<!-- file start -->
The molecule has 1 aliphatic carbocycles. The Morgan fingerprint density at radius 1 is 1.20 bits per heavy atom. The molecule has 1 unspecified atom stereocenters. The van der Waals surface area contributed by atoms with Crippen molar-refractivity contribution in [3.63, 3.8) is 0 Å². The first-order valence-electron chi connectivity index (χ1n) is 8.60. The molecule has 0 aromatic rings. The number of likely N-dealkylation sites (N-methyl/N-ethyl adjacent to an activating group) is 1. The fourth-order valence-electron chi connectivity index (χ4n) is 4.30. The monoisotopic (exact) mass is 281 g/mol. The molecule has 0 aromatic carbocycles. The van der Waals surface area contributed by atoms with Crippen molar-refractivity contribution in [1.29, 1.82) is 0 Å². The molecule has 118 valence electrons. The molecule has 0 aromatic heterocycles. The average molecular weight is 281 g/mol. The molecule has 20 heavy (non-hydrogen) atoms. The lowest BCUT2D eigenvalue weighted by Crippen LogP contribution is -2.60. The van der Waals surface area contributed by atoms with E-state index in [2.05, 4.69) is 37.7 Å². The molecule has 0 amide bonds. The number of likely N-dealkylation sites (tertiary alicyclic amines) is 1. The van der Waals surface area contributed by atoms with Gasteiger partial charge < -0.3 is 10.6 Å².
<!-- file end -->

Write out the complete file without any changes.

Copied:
The molecule has 1 aliphatic carbocycles. The Morgan fingerprint density at radius 1 is 1.20 bits per heavy atom. The molecule has 1 unspecified atom stereocenters. The van der Waals surface area contributed by atoms with Crippen molar-refractivity contribution in [3.63, 3.8) is 0 Å². The first-order valence-electron chi connectivity index (χ1n) is 8.60. The molecule has 0 aromatic rings. The number of likely N-dealkylation sites (N-methyl/N-ethyl adjacent to an activating group) is 1. The fourth-order valence-electron chi connectivity index (χ4n) is 4.30. The monoisotopic (exact) mass is 281 g/mol. The molecule has 0 aromatic carbocycles. The van der Waals surface area contributed by atoms with Crippen molar-refractivity contribution in [1.29, 1.82) is 0 Å². The molecule has 118 valence electrons. The molecule has 0 aromatic heterocycles. The average molecular weight is 281 g/mol. The molecule has 20 heavy (non-hydrogen) atoms. The lowest BCUT2D eigenvalue weighted by Crippen LogP contribution is -2.60. The van der Waals surface area contributed by atoms with E-state index in [2.05, 4.69) is 37.7 Å². The molecule has 0 amide bonds. The number of likely N-dealkylation sites (tertiary alicyclic amines) is 1. The van der Waals surface area contributed by atoms with Gasteiger partial charge < -0.3 is 10.6 Å².